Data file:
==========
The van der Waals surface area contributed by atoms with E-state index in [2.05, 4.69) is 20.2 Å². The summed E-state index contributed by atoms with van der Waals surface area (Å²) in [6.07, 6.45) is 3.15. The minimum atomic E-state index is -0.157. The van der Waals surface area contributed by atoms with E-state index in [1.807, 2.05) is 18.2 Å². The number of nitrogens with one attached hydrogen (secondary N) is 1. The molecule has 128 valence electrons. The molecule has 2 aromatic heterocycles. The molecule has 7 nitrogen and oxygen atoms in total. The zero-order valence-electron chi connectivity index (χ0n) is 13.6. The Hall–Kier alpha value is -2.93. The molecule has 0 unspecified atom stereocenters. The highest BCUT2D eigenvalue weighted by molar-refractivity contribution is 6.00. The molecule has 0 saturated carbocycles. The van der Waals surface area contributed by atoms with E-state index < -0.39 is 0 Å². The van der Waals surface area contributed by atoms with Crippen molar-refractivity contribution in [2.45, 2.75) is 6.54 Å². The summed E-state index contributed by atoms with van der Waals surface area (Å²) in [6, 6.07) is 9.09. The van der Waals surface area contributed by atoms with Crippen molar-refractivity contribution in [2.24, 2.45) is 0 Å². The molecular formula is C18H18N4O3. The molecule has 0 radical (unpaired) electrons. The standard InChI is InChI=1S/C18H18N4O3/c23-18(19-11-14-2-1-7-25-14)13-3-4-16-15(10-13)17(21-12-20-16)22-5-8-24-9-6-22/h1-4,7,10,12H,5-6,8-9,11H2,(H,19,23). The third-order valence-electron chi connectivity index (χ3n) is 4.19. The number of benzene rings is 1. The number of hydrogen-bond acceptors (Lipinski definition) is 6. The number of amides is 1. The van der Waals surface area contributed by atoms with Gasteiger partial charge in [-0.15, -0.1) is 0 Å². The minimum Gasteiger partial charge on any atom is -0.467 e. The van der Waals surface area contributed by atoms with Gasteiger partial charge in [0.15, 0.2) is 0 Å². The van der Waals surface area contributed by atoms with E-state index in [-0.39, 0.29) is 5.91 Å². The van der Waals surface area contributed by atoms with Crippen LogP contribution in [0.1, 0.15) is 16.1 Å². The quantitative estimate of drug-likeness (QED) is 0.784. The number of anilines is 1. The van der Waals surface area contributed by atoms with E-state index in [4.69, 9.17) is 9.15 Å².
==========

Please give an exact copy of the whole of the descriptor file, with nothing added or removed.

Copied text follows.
The van der Waals surface area contributed by atoms with E-state index in [2.05, 4.69) is 20.2 Å². The summed E-state index contributed by atoms with van der Waals surface area (Å²) in [6.07, 6.45) is 3.15. The minimum atomic E-state index is -0.157. The van der Waals surface area contributed by atoms with E-state index in [1.807, 2.05) is 18.2 Å². The number of nitrogens with one attached hydrogen (secondary N) is 1. The molecule has 128 valence electrons. The molecule has 2 aromatic heterocycles. The molecule has 7 nitrogen and oxygen atoms in total. The zero-order valence-electron chi connectivity index (χ0n) is 13.6. The Hall–Kier alpha value is -2.93. The molecule has 0 unspecified atom stereocenters. The highest BCUT2D eigenvalue weighted by molar-refractivity contribution is 6.00. The molecule has 0 saturated carbocycles. The van der Waals surface area contributed by atoms with E-state index < -0.39 is 0 Å². The van der Waals surface area contributed by atoms with Crippen molar-refractivity contribution in [2.45, 2.75) is 6.54 Å². The summed E-state index contributed by atoms with van der Waals surface area (Å²) in [6, 6.07) is 9.09. The van der Waals surface area contributed by atoms with Crippen molar-refractivity contribution in [2.24, 2.45) is 0 Å². The molecular formula is C18H18N4O3. The molecule has 0 radical (unpaired) electrons. The standard InChI is InChI=1S/C18H18N4O3/c23-18(19-11-14-2-1-7-25-14)13-3-4-16-15(10-13)17(21-12-20-16)22-5-8-24-9-6-22/h1-4,7,10,12H,5-6,8-9,11H2,(H,19,23). The third-order valence-electron chi connectivity index (χ3n) is 4.19. The number of benzene rings is 1. The number of hydrogen-bond acceptors (Lipinski definition) is 6. The number of amides is 1. The van der Waals surface area contributed by atoms with Gasteiger partial charge in [-0.15, -0.1) is 0 Å². The minimum Gasteiger partial charge on any atom is -0.467 e. The van der Waals surface area contributed by atoms with Gasteiger partial charge in [0.15, 0.2) is 0 Å². The van der Waals surface area contributed by atoms with E-state index in [-0.39, 0.29) is 5.91 Å². The van der Waals surface area contributed by atoms with Crippen LogP contribution in [0.1, 0.15) is 16.1 Å². The quantitative estimate of drug-likeness (QED) is 0.784. The number of anilines is 1. The van der Waals surface area contributed by atoms with E-state index in [4.69, 9.17) is 9.15 Å².